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It's A Jungle Out There! Preparing Your Backyard For Summer Play, Part 2
by the Paranoid Sisters
It is shocking that 13 million children under the age 14 are injured every year seriously enough to require hospital treatment, says Ron Bistolfo, Director of Education at the American Red Cross Bay Area Chapter in San Francisco, California. Backyard injuries are a contributor to that whopping number. In this follow-up piece, we look at several other hazards lurking in our backyards. Planning and common sense can go a long way in preventing injury to your child. Here's how you can help:

Putting Pedal to the Metal
Bike related accidents account for a whopping 383,500 emergency room visits every year. Always have your child's protective gear on when riding bikes, on roller blades, roller skates or any riding equipment. Gear includes a properly fitting helmet, elbow pads, knee and wrist pads. Long pants are a good idea too. Once again adult supervision is a must.

Barbecue Basics
When using a barbecue, establish a line around it which your children can not cross. They move faster than you expect and can be badly burned.

Be sure there is adult supervision at all times and the adult in charge is keeping a close eye on the barbecue. Keep all accessories stored in the garage such as lighter fluid, charcoal and special utensils.

Preventing Sunburn and Dehydration
"Skin cancer is a small trauma that adds up, usually beginning in childhood," warns Bistolfo. Limit sun time during the hours of 10 a.m. to 3 p.m. when the sun's rays are strongest. People often forget that children can get a sunburn even on cloudy days. Put on those cute hats and sunglasses when outside to protect faces and eyes. Using sunscreen every day is a great precaution and is part of a good routine. Apply it 30 minutes before going outside. When little ones are playing in the sand box or in the sprinklers remember water and sand reflect the sun's rays increasing the chance of sunburn. Be sure to dress your children in light colored clothes. They don't absorb heat and will keep them cooler. Serve up the water often. Remember kids get too busy playing to ask for a drink. Having them sip a beverage regularly will help prevent dehydration.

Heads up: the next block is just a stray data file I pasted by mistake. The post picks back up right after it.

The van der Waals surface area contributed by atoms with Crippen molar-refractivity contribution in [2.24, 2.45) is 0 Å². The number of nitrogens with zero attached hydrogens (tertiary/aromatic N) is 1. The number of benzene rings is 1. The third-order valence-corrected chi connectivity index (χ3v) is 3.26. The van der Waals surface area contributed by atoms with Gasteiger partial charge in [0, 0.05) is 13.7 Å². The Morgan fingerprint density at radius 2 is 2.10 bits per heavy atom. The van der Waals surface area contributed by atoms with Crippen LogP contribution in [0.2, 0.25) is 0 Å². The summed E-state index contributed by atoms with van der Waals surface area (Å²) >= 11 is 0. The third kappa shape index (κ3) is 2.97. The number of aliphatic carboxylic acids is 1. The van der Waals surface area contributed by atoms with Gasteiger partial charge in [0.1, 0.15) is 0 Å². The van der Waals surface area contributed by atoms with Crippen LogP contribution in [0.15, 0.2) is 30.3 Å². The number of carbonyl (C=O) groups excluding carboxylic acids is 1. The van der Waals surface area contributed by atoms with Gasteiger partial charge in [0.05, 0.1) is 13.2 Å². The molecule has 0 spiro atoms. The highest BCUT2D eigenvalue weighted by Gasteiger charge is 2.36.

Watch the Water
A recent drowning death of a three-year-old in Walnut Creek, California, while reaching for toys at the bottom of a 32 gallon garbage can is a sad reminder that parents and caregivers need to be relentless regarding monitoring backyard dangers including toys, buckets or anything that can collect water. Don't think that it has to be a lot of water either, this little one drowned in four inches of water. Be sure to turn over anything that could pose a drowning hazard so that water can't collect in it. An infant can drown in less than an inch of water.

Safety is an ongoing process. As parents and caregivers we are constantly challenged to stay ahead of our childrens' developmental abilities. Following these tips will surely help your child's Summer memories be about playing in the yard, not crying in the emergency room.

Remember, safety first!

Read part one of this article here!

From the Paranoid Sisters



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